The Great Gatsby
The Great Gatsby
by F. Scott Fitzgerald
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Owl Eyes and Klipsringer

Character Analysis

These two odd characters sum up two extremes of the ludicrous and bizarre people who populate Gatsby's parties, drinking his liquor and gossiping about him. On one hand, you have Owl Eyes, who shows a genuine interest (or something akin to it) in Gatsby; Owl Eyes simply cannot believe that Gatsby has real books in his library, and he seems to have a real fascination with the guy: "See!" he cried triumphantly. "It's a bona-fide piece of printed matter. It fooled me. This fella's a regular Belasco. It's a triumph. What thoroughness! What realism! Knew when to stop, too - didn't cut the pages. But what do you want? What do you expect?" (3.50)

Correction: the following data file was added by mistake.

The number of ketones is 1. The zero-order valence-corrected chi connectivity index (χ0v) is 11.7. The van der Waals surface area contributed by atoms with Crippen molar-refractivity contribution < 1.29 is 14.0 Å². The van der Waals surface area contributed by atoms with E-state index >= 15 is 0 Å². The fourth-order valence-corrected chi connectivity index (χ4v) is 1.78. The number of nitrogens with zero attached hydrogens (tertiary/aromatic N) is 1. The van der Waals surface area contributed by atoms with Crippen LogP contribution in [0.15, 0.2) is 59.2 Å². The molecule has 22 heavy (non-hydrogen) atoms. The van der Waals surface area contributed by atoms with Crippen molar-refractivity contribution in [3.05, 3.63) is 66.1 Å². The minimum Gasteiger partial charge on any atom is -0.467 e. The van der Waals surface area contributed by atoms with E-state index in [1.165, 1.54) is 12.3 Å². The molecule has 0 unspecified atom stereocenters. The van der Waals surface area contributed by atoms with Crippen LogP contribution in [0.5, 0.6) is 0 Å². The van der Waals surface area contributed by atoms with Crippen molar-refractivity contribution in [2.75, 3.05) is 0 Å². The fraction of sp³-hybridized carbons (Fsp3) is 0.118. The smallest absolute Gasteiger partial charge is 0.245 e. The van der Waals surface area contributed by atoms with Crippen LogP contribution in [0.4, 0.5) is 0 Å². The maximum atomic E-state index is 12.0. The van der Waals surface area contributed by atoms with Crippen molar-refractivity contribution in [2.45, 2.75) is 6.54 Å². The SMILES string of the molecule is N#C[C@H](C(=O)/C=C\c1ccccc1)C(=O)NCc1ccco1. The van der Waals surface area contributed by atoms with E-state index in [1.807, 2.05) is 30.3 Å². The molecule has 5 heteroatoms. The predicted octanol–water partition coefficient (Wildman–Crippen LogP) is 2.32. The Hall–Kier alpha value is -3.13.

Klipspringer, on the other hand, lives at Gatsby's house and takes advantage of his generosity without having any real feelings for him. These two attitudes towards Gatsby diverge after his death – Klipspringer rudely calls up Nick, not because he wants to give his last respects to a former friend, but simply because he wants to pick up a pair of tennis shoes, while Owl Eyes wistfully shows up at the house. Unlike the rest of the fair-weather friends, Owl Eyes has some real sympathy towards him. (Think that has something to do with the books? Check out our "Symbols" section for some thoughts on that.)

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